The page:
It was the summer of 2006 and hedge fund manager Daniel Loeb was having difficulty containing his very harsh feelings toward Fairfax Financial, the Canadian insurance giant, and its CEO, Prem Watsa.
Loeb's New York-based fund, Third Point LLC, had placed a big bet that the shares and bonds of Fairfax and its subsidiaries would tumble. He was looking forward to cashing in his hedge fund's chips, if and when some bad news rocked Fairfax. And he shared that enthusiasm with another hedge fund manager, in a fairly graphic email message that recently surfaced in a five-year-old civil lawsuit filed by Fairfax against Loeb and other prominent hedge fund managers.
Prem Watsa bend over the hedge funds have something special for you, Loeb wrote in the June 25, 2006 email to Adam Sender, the founder of Exis Capital, whose hedge fund also was shorting Fairfax -- that is, looking to profit from a decline in its shares. A little later that day, in an email to a consultant who was doing research for some of the hedge funds wagering on Fairfax's fall, Loeb wrote: die, Prem Die!
A month later, Fairfax sued Loeb and Sender, as well as famed short-seller James Chanos and billionaire hedge fund trader Steven Cohen, claiming they had teamed up to crush the company's stock. The Toronto-based insurer, which some of the defendants openly had dubbed the next Enron, contends Loeb, Chanos, Cohen and Sender orchestrated a multi-year campaign to spread disinformation about Fairfax's business model to a number of well-known financial journalists.
The managers argue they did nothing wrong. They say it's normal for bearish stock traders to dig up critical -- even negative -- information about a company that they suspect is presenting a misleading image in its financial statements.
But now those old emails and others like them are coming back to haunt Loeb, as Fairfax's civil lawsuit creeps along in a Morristown, New Jersey, courtroom and some of 10 million pages of previously sealed documents in the case start coming to light. And while the profane language used by Loeb, a 49-year-old father of three young children, may not shock anyone who works on Wall Street, such crude talk could make some investors queasy -- especially institutional investors who have less of a stomach for negative headlines.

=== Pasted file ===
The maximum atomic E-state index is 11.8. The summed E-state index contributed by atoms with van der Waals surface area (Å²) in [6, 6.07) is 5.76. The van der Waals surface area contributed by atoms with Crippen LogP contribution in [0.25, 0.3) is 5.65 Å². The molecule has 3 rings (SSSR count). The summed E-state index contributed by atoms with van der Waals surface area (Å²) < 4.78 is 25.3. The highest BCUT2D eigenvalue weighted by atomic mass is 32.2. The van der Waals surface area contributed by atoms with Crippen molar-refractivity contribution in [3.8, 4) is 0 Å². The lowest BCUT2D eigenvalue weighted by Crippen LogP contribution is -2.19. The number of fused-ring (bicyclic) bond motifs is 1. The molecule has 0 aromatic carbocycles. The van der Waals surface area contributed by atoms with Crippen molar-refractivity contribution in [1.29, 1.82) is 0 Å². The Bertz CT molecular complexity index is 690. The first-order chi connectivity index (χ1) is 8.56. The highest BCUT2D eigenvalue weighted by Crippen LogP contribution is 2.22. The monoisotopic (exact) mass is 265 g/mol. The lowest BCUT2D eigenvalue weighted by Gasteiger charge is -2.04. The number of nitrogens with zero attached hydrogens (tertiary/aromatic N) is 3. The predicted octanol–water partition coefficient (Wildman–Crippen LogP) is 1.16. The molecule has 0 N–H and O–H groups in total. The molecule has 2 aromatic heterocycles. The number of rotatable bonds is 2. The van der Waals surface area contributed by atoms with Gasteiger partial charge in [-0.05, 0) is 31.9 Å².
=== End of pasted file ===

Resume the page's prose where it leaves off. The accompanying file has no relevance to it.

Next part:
The disclosure of those emails in a recent 800-page court filing by Fairfax's lawyers comes at an especially awkward time for Loeb, who emerged in 2010 as one of the $1.9 trillion hedge fund industry's star performers and is poised to do so again this year. The emails, however, are a rude reminder of Loeb's earlier days, when he was perhaps best known for sending caustic letters to the boards of companies his fund had taken a big stake in.
While Loeb still engages in so-called activist investing, it's a less important part of Third Point's strategy, according to the fund's marketing information and people who know Loeb. Indeed, Third Point's nearly 40 percent gain last year was more attributable to placing savvy bets on a rebound in consumer stocks, the rising fortunes of gold and a surge in the value of beaten-down mortgage-backed securities than from agitating for change at a company or even shorting stocks.
Bill Carmody, an attorney for Loeb, said he could not comment on selected emails or any part of Fairfax's filing. He said a court order prohibits him from discussing the case. It's unfortunate that your readers are going to be viewing this entirely from plaintiff's spin on snippets of dated personal emails of Daniel Loeb's, without the context of actual documents in this case, said Carmody, an attorney with Susman Godfrey.
Reuters reviewed the Fairfax court filing after the New Jersey state judge overseeing the case recently made the papers public. Lawyers for Sender, Cohen and Chanos either declined to comment or did not respond to requests seeking comment.
In some respects, regardless of the outcome of the litigation in which Fairfax is seeking billions in damages, Loeb may have more to loose than his peers -- especially if more embarrassing emails emerge in the coming months. That's because the tenor of the emails undercut his recent effort to shed his image as simply some Wall Street rabble-rouser.
It's notable that Fairfax's filing does not cite any emails from Cohen and makes only a handful of references to emails written by employees of his $13 billion SAC Capital Advisors. There are several emails from Chanos excerpted in the complaint, but most are not nearly as colorful as anything penned by Loeb.
Some of the emails composed by Loeb's friend Sender may be the most crude of all -- in one he jokes about how Fairfax's chief executive would set a record for a certain sexual act involving swallowing if he ever went to jail. But Sender's hedge fund is relatively small. With just $150 million under management, he is better known these days for collecting works of art than his trading.
When asked about some of his locker room humor, Sender responded in an email this seems beneath your organization to write about something so trivial and meaningless.
The emails, however, reveal what the managers thought were private communications at the time. But they also highlight a certain edginess, even belligerence that some say can typify a short-seller's aggressive assault on a company.
In the case of Loeb, the emails show that, if nothing else, he is not one to hide his emotions when he has a lot of money riding on a bet. Despite the calm and collected air hedge fund managers often like to present when they are in public or meeting with investors, the emails show how volatile they can become when a stock doesn't perform as expected.